The Golden Gate Bridge in San Francisco, California.
The Golden Gate Bridge in San Francisco, California. Credit: Brett Sayles / Creative Commons

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Some of the world’s most iconic bridges — the Golden Gate and Brooklyn Bridge, for example — share a design principle: They’re suspended, using a web of vertical and horizontal cables to string roads and railways across landscapes. 

Now, a renewable equipment provider with experience in the wind industry is applying the engineering concept to solar projects. Oregon-based Rute Foundation Systems is testing a system that rigs panels 9 feet above the ground using steel cables. The company’s design is aimed at a growing market for dual-use solar, which combines projects with agricultural uses like planting row crops or pollinator-friendly flowers. 

“It really started with the idea of using more efficient and modern bridge technology to affect other civil projects,” said David McFeeters-Krone, the company’s business development advisor. “This is typical for engineers. You see a situation that looks inefficient, and then you wonder, ‘Could it be done a better way?’”

Rute engineers devised the technology on the back of a napkin just 18 months ago. It’s newly out of the prototype stage, but the company hopes to deploy it at dual-use projects on cattle ranchlands, where grazing activities could require highly elevated panels. The company piloted the technology at an installation in North Dakota with support from the Department of Energy. Now Rute is tinkering with the design at a public-private innovation and research station in Oregon and working with a team from Oregon State University to study how animals interact with the structure.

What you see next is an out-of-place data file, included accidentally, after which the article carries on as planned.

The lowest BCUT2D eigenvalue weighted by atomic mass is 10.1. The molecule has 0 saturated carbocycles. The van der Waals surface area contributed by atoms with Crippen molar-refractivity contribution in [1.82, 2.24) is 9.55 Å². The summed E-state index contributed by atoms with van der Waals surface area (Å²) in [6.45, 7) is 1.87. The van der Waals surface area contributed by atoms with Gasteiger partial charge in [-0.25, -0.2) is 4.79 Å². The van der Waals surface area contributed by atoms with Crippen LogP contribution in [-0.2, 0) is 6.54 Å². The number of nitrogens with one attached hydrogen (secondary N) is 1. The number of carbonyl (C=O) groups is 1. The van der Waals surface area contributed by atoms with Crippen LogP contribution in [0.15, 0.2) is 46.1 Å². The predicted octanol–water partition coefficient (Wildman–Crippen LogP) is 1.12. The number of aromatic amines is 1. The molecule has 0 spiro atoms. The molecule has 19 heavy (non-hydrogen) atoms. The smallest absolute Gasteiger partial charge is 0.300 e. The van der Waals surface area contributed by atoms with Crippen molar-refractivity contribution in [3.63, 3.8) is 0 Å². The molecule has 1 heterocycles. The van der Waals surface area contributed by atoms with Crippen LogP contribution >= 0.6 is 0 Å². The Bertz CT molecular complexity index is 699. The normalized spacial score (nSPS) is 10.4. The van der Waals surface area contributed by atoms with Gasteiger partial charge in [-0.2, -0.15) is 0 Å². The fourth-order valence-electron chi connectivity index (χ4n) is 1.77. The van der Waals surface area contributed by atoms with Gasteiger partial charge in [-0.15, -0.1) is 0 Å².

The technology aims to make dual-use projects more feasible by reducing their costs. Today, combining solar and agriculture comes with a price premium; installing projects high enough off the ground and with enough space in between rows to grow crops or graze animals means more steel to support the solar panels. Building dual-use projects can increase installed costs by a wide range, anywhere from 7 to 80 cents per watt, according to the National Renewable Energy Laboratory. Rute says its product, called Suntracker, reduces steel costs by about a quarter from more traditional dual-solar configurations.

A rendering of a Rute Suntracker project on a ranch in Central Oregon. (Submitted by Rute)

Reducing solar costs is “critically important” in general, but that’s particularly true for dual-use solar, which is still viewed as somewhat experimental, said Dwayne Breger, who directs the clean energy extension at the University of Massachusetts Amherst. 

“The most difficult economic thing for farmers is risk,” said Breger, who previously led the renewable energy division of Massachusetts’ Department of Energy Resources.

Dual-use solar, or agrivoltaics, as it’s sometimes called, is still a relatively small portion of the overall solar market. Jordan Macknick, who heads research on low-impact solar projects at the National Renewable Energy Laboratory, estimates there are about 500 such projects nationwide, making up roughly 10% of large-scale projects installed in the U.S. The lab has studied agrivoltaics since 2015. Their Department of Energy-funded research has shown that such projects, if designed properly, can benefit both landowners and solar companies. 

“We’re very confident any crop you can grow outside of a solar array, you can grow within a solar array,” Macknick said. Perhaps more important now, he said, is whether developers can find farmers who want to offer up land for those types of projects and whether growers can make a living that way.